Abstract

A study was conducted using 60 lamb carcases to examine the effectiveness of a new type of stimulation system for improving meat quality of lamb carcases. There were 3 treatment groups – control (no current), low current (400 mA) and high current (800 mA). The duration of stimulation was 35 seconds, 20 minutes after death. The stimulation treatments both significantly increased the rate of pH decline and caused an increase in the redness of the longissimus thoracis et lumborum muscle. There was no significant reduction in shear force due to stimulation, but ageing for 4 vs 2 days significantly (P < 0.001) decreased shear force by on average 12.6 N. There were no significant effects of stimulation on sensory traits, but, as for shear force, ageing significantly (P < 0.001) improved tenderness (60 vs 65 on a 0-100 scale). The lack of effect of stimulation may have been due to the high initial tenderness and liking scores of the control samples. These high values occurred in spite of a chilling rate under which cold-induced toughness, and, hence, low tenderness and liking scores, would have been expected. KEYWORDS: lamb; electrical stimulation; eating quality.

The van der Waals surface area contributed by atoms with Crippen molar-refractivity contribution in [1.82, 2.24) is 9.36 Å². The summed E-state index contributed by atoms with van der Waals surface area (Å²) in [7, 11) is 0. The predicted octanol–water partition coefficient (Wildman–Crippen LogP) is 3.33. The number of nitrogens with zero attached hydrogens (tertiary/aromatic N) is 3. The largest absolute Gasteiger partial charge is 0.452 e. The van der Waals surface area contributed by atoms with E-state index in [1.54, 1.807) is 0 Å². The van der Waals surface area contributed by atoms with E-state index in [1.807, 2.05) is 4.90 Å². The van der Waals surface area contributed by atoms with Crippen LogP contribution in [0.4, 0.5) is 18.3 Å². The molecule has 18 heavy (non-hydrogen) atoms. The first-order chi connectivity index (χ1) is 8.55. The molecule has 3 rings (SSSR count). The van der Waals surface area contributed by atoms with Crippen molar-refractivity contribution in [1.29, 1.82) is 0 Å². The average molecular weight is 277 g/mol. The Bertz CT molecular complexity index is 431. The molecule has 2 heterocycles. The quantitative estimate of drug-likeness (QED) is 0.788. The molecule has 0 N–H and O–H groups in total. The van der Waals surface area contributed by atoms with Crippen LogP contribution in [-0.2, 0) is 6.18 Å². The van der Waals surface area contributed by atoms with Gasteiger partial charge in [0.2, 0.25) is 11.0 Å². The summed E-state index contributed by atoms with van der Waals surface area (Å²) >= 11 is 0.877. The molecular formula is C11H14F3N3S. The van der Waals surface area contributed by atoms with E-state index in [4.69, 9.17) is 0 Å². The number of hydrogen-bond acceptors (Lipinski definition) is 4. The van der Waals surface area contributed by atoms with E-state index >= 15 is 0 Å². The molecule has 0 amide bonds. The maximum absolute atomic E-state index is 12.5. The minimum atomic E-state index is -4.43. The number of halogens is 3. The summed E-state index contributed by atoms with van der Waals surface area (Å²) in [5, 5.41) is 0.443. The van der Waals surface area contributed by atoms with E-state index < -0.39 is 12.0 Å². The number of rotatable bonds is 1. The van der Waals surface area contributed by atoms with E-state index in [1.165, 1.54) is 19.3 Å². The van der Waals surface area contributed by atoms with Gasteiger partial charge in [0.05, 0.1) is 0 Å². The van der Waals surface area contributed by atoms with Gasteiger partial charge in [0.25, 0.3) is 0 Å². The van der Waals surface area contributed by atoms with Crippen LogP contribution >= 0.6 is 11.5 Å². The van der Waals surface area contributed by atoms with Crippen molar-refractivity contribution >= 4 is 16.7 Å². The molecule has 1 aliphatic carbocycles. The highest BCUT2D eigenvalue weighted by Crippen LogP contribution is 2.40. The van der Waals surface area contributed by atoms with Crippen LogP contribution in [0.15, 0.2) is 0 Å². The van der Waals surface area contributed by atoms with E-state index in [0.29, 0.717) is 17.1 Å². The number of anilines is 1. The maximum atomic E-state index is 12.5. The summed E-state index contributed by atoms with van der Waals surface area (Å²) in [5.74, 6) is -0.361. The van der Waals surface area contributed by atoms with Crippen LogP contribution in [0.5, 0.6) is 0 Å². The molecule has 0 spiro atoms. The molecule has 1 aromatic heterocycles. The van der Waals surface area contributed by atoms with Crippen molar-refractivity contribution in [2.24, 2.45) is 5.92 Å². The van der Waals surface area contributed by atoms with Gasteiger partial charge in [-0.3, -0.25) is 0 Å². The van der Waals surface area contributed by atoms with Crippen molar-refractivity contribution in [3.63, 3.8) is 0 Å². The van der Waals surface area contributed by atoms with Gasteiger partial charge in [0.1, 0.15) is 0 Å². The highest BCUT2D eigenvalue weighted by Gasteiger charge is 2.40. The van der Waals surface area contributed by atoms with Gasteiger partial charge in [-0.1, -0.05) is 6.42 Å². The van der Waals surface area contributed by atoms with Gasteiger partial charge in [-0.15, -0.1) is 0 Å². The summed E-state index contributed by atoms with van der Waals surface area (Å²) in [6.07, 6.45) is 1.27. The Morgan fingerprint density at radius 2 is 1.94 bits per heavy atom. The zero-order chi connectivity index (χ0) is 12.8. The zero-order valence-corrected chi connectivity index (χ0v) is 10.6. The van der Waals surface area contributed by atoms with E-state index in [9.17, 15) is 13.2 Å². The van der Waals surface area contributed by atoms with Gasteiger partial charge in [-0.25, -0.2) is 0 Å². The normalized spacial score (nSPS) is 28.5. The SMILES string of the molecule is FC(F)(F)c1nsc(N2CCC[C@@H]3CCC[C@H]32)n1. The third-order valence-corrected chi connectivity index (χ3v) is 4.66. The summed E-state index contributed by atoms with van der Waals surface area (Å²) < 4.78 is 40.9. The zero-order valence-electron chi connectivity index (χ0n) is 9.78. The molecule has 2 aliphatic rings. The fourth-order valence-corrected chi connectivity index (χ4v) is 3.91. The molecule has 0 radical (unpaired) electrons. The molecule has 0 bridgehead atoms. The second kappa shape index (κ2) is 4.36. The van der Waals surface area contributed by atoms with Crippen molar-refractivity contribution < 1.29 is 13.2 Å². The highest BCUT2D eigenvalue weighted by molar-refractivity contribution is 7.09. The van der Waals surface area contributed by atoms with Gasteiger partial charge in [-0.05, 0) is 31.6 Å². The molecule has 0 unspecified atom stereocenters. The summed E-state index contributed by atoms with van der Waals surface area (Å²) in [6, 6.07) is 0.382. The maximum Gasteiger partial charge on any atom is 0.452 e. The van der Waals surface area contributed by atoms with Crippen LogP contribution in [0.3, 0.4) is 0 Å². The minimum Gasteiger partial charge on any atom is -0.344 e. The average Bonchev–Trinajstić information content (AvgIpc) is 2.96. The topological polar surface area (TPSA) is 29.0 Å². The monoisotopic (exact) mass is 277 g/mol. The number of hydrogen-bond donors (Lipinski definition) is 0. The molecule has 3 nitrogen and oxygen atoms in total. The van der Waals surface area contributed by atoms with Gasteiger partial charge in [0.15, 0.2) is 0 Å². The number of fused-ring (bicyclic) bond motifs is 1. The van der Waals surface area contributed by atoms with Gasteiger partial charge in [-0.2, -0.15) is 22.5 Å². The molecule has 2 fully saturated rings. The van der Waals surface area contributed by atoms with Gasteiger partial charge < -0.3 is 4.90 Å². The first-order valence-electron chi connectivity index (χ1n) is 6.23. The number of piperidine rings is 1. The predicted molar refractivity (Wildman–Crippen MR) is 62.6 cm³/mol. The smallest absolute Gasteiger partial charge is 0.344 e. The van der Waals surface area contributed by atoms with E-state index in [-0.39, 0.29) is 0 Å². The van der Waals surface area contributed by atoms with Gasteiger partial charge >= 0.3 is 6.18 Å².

DL Hopkins, FD Shaw, S Baud, and PJ Walker

Proceedings of the New Zealand Society of Animal Production, Volume 65, Christchurch, 247-251, 2005
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